I discovered the French Mozilla community thanks to various FLOSS events where the ubuntu-fr association was present (I’m an Ubuntu contributor). This is how I became a “WoMoz” and that I met many other members during FOSDEM of 2010. This event was also the occasion for me to meet the French community during the evening gatherings, and therefore to find the time to really talk with the different people.
Since then, I’ve been participating in the community through the #frenchmoz IRC channel, the Bonjour Mozilla and at various Mozilla meet-ups. I feel so good and comfortable with Mozillians here that whenever there are Mozilla and Ubuntu-fr meet-ups at the same time, it’s really hard to choose which one to go to! Recently, there was a day where I was blocked in Paris with a meeting in the morning and one in the evening. The question was: where was I going to spend the day between the two? Mozilla welcomed me so warmly that I immediately felt at ease in the Paris office. The atmosphere is as industrious as it is friendly.
To me, Mozilla represents what a community really is: it is not only a group of people that gather around a project or ideals, but also a congregation of caring people, who listen to others. In all, a true family.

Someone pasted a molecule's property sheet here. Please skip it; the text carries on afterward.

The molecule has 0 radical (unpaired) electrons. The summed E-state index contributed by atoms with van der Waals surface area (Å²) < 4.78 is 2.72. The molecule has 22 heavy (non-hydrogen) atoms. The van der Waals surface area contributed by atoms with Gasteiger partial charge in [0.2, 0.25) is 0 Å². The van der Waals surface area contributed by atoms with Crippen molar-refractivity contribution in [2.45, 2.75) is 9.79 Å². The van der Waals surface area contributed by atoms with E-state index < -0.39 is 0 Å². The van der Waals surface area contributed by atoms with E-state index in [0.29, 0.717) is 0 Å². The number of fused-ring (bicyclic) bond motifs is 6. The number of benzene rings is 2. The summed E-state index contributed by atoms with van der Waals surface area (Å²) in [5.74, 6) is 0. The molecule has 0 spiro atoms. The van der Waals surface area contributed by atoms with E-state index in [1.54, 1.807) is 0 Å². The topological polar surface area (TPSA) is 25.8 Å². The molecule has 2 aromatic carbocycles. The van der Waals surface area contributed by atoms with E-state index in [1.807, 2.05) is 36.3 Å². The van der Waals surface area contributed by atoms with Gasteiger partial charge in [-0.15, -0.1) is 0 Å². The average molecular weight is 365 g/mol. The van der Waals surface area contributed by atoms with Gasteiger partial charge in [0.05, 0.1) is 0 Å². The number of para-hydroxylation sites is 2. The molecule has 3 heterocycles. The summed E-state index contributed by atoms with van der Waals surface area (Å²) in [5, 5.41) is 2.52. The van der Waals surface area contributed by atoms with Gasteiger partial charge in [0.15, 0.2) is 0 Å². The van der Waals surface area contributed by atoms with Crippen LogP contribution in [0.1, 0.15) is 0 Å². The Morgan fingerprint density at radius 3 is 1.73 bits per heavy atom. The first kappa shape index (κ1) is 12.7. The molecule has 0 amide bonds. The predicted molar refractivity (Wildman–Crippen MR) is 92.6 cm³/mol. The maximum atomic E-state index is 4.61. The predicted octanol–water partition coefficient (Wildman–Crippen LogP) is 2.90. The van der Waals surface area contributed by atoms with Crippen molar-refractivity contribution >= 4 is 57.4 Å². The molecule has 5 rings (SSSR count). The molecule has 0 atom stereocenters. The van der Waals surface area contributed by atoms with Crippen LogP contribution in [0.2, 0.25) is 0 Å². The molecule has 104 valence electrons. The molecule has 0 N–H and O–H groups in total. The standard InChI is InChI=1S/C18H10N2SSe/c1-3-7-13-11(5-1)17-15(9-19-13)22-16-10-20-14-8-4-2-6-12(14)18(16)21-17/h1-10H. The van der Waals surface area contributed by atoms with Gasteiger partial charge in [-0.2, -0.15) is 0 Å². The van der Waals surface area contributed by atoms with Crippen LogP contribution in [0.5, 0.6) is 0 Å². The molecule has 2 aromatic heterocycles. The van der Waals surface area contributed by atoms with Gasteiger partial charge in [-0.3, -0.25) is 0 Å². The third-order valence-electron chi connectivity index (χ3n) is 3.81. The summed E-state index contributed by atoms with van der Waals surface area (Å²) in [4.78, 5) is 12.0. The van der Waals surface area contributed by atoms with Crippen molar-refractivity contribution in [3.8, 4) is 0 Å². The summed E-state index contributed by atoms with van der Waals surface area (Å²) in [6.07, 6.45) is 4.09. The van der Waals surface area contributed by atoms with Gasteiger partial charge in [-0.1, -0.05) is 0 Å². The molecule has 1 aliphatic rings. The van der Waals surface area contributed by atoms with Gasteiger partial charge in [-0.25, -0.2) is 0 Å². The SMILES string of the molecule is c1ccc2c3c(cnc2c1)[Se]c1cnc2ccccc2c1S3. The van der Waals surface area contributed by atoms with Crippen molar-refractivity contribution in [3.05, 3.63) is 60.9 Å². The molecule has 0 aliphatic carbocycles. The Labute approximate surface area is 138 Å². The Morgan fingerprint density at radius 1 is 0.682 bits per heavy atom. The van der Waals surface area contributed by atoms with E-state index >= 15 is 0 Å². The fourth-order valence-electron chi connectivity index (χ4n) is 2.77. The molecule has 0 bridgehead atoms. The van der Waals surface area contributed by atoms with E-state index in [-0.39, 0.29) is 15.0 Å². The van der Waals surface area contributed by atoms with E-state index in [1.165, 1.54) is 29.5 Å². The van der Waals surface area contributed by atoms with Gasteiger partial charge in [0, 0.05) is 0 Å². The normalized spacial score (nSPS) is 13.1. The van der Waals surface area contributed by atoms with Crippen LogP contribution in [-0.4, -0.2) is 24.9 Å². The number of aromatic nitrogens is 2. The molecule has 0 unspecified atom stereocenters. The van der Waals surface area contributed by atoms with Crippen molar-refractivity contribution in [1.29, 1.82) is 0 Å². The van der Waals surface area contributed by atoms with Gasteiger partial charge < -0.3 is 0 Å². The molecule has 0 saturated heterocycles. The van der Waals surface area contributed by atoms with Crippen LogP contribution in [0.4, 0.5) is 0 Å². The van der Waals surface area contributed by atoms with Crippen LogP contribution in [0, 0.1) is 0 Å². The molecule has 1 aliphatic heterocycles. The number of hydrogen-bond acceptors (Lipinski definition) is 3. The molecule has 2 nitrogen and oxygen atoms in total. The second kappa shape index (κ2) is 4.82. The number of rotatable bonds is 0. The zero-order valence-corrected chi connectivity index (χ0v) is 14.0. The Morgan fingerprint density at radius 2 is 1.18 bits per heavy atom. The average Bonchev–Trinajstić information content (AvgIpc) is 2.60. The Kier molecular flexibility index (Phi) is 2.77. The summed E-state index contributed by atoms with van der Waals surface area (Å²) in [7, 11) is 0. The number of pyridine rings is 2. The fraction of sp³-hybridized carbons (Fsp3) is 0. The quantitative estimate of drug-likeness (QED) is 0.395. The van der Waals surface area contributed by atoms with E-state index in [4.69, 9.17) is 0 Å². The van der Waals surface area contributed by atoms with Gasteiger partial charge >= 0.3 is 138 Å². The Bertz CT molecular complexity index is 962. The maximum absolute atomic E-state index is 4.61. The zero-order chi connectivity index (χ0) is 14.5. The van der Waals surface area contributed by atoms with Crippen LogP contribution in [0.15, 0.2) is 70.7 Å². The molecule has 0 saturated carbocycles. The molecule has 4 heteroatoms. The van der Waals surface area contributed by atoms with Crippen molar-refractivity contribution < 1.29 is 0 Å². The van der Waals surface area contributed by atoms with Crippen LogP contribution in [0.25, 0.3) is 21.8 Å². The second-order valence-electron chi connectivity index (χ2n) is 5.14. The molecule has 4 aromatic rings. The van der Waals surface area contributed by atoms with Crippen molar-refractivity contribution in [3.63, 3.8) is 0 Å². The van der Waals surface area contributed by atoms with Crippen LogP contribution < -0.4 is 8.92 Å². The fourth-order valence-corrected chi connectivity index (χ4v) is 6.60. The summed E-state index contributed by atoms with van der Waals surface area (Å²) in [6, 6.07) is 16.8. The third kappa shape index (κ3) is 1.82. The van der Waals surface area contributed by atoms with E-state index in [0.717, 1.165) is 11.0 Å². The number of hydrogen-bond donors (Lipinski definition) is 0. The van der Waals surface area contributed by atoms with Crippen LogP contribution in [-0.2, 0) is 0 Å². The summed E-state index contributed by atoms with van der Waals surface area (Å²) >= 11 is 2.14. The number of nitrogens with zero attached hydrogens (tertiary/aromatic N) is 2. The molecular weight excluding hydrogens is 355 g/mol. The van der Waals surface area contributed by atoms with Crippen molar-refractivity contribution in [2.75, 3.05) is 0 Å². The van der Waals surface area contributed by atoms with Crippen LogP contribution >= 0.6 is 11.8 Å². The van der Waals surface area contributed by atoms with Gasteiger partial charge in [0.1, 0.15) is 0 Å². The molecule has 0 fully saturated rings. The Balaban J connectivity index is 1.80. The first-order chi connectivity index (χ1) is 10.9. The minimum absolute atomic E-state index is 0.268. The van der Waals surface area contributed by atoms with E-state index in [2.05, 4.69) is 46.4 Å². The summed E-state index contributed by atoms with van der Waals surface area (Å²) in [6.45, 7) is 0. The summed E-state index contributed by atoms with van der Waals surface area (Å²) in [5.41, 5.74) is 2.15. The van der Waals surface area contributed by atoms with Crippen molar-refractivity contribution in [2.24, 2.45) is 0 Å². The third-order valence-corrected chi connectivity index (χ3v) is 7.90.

—- Delphine, the employee —-
For a long time, I was the only woman present in the Mozilla Paris office. Even now, we are no more than 2. In the French community, there were also *really* few women. But from the start, I’ve never felt left out or treated “differently”. The only thing that “bugged” me was that I thought there was no reason that other women would not like to do what I’m doing, and that there was no reason that they shouldn’t be here as well, being part of Mozilla.
That’s how I started contacting the girls from the Mozilla community and the ones we were meeting at events, so we could do something that could start changing things (the first one being Julia Buchner, active WoMoz contributor and co-founder of the project). And that’s how we ended up with WoMoz. We know that each FLOSS community and each country have different issues with women in FLOSS. We definitely don’t deny that and we want to do something about it as well. But we were lucky here not to have major sexism issues or anything of the sort. Maybe it’s because we all know each other. Maybe it’s because we see each other regularly. Maybe it’s because we trust each other. There might be many reasons, but this is not the point.
Claire and Kinouchou have brilliantly described above what their experience in the French Mozilla community is like, and I agree on all points with them. This community and the colleagues I work with are what made me want to join Mozilla full-time and to dedicate my time to this job. I’ve never known this kind of atmosphere before in a job, and was always afraid I’d never find it other than with my friends. When I realized it existed, I starting clinging to it real hard, as much as I could. And I’m so happy – and happy is not even strong enough here – to be part of all this. My ideals now meet both my job and the people I work with. And I wouldn’t want it any other way